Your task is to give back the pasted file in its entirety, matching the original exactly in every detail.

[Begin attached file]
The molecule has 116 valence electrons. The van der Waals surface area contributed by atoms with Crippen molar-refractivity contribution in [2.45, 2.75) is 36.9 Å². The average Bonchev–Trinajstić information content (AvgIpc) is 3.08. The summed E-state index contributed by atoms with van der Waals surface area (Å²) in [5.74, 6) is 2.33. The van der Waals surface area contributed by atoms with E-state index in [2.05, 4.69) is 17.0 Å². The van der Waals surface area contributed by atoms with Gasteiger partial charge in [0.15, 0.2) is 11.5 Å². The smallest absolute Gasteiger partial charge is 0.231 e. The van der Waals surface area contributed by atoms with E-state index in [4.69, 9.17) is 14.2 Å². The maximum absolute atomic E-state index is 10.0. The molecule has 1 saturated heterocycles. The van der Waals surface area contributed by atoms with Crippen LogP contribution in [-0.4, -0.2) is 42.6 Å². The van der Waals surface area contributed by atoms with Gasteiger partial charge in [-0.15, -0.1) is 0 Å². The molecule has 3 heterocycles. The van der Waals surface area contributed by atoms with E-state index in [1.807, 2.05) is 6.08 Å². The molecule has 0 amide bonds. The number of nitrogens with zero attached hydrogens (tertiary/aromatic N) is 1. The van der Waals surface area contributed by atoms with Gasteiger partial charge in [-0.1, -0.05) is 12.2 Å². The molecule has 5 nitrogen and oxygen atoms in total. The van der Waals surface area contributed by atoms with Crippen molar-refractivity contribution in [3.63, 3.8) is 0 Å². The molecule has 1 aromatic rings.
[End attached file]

The molecule has 116 valence electrons. The van der Waals surface area contributed by atoms with Crippen molar-refractivity contribution in [2.45, 2.75) is 36.9 Å². The average Bonchev–Trinajstić information content (AvgIpc) is 3.08. The summed E-state index contributed by atoms with van der Waals surface area (Å²) in [5.74, 6) is 2.33. The van der Waals surface area contributed by atoms with E-state index in [2.05, 4.69) is 17.0 Å². The van der Waals surface area contributed by atoms with Gasteiger partial charge in [0.15, 0.2) is 11.5 Å². The smallest absolute Gasteiger partial charge is 0.231 e. The van der Waals surface area contributed by atoms with E-state index in [4.69, 9.17) is 14.2 Å². The maximum absolute atomic E-state index is 10.0. The molecule has 1 saturated heterocycles. The van der Waals surface area contributed by atoms with Crippen LogP contribution in [-0.4, -0.2) is 42.6 Å². The van der Waals surface area contributed by atoms with Gasteiger partial charge in [-0.15, -0.1) is 0 Å². The molecule has 3 heterocycles. The van der Waals surface area contributed by atoms with E-state index in [1.807, 2.05) is 6.08 Å². The molecule has 0 amide bonds. The number of nitrogens with zero attached hydrogens (tertiary/aromatic N) is 1. The van der Waals surface area contributed by atoms with Gasteiger partial charge in [-0.1, -0.05) is 12.2 Å². The molecule has 5 nitrogen and oxygen atoms in total. The van der Waals surface area contributed by atoms with Crippen molar-refractivity contribution in [3.63, 3.8) is 0 Å². The molecule has 1 aromatic rings.